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INFORMATION THEORY
SOCIETY

Claude Shannon



Wednesday, April 26th, 2017
ROOM AND TIME CHANGE
Room 101 in Packard Bldg., Stanford University
Parking Generally Free In Nearby Lots After 4:00 pm
Map

Refreshments and Conversation at 6:30 P.M.
Presentation at 7:00 P.M.

Please register here


     

Co-sponsored with the Santa Clara Valley Chapter of the IEEE Photonics Society

Spacetime replication of continuous variable quantum information

Grant Salton
PhD Candidate, Stanford Institute for Theoretical Physics

Abstract

Are there fundamental restrictions on the flow of information through space and time? What about the flow of quantum information? It is well known that no information can be transmitted faster than light, and it is also known that quantum information cannot be cloned or copied arbitrarily. These two "laws" place restrictions on the transmission of information through spacetime, but are there other limitations? The answer is no: the only such restrictions are (1) no-signalling (faster- than-light communication), and (2) no-cloning of quantum information. This talk will first provide a brief introduction to some fundamentals of quantum information theory (including the no-cloning theorem and quantum error correction), and then will show that any process that transmits information through spacetime without violating (1) or (2) is physically realizable as a so-called spacetime information replication task. In particular, this talk will describe how one can succeed at distributing information in seemingly impossible ways using quantum error correction, and it will showcase new, continuous variable quantum error correcting codes that can efficiently replicate information in spacetime. If time permits, a proposal will be outlined for an optical experiment to realize information replication in the lab.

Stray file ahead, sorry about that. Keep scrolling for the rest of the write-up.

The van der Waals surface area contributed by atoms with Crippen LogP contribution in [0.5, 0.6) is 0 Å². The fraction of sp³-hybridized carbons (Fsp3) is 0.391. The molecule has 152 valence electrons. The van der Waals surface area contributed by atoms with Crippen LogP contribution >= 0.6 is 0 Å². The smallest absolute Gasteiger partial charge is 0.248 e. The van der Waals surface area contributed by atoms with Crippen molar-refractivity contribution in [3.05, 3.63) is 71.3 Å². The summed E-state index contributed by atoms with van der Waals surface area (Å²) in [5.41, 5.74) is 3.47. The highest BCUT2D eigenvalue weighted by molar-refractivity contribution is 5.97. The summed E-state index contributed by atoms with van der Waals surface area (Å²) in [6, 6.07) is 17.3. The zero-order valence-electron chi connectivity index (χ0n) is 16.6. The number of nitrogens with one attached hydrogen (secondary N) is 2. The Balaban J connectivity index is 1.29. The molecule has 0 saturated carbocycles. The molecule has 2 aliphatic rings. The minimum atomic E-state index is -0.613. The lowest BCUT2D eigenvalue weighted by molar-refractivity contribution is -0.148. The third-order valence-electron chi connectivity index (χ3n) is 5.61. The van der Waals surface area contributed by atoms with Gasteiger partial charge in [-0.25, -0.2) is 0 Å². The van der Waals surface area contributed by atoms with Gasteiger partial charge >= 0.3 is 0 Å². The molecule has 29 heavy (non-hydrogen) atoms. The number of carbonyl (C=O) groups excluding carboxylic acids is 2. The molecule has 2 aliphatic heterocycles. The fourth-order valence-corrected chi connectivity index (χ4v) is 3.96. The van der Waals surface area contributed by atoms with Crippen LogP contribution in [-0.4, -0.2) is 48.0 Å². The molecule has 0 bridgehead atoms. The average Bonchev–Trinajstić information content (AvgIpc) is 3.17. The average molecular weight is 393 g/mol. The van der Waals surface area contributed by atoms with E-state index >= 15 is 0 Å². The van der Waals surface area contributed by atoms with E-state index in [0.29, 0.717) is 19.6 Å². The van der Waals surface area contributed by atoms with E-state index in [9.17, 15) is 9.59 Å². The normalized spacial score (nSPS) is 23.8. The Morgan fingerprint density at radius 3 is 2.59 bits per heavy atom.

Biography

Photo of Grant Salton Grant Salton is a PhD candidate at the Stanford Institute for Theoretical Physics. His research interests include quantum information theory and quantum gravity, and he is particularly interested in questions at the intersection of the two fields. Grant is a Canadian physicist, with a bachelor's degree from the University of Waterloo, Waterloo, Ontario, and master's degrees from McGill University, Montreal, Quebec and Stanford. He joined the Stanford community in 2013.

 

Contact:

  • Grant Salton
  • Website
  • eMail:grant[at]gsalton[d0t]com



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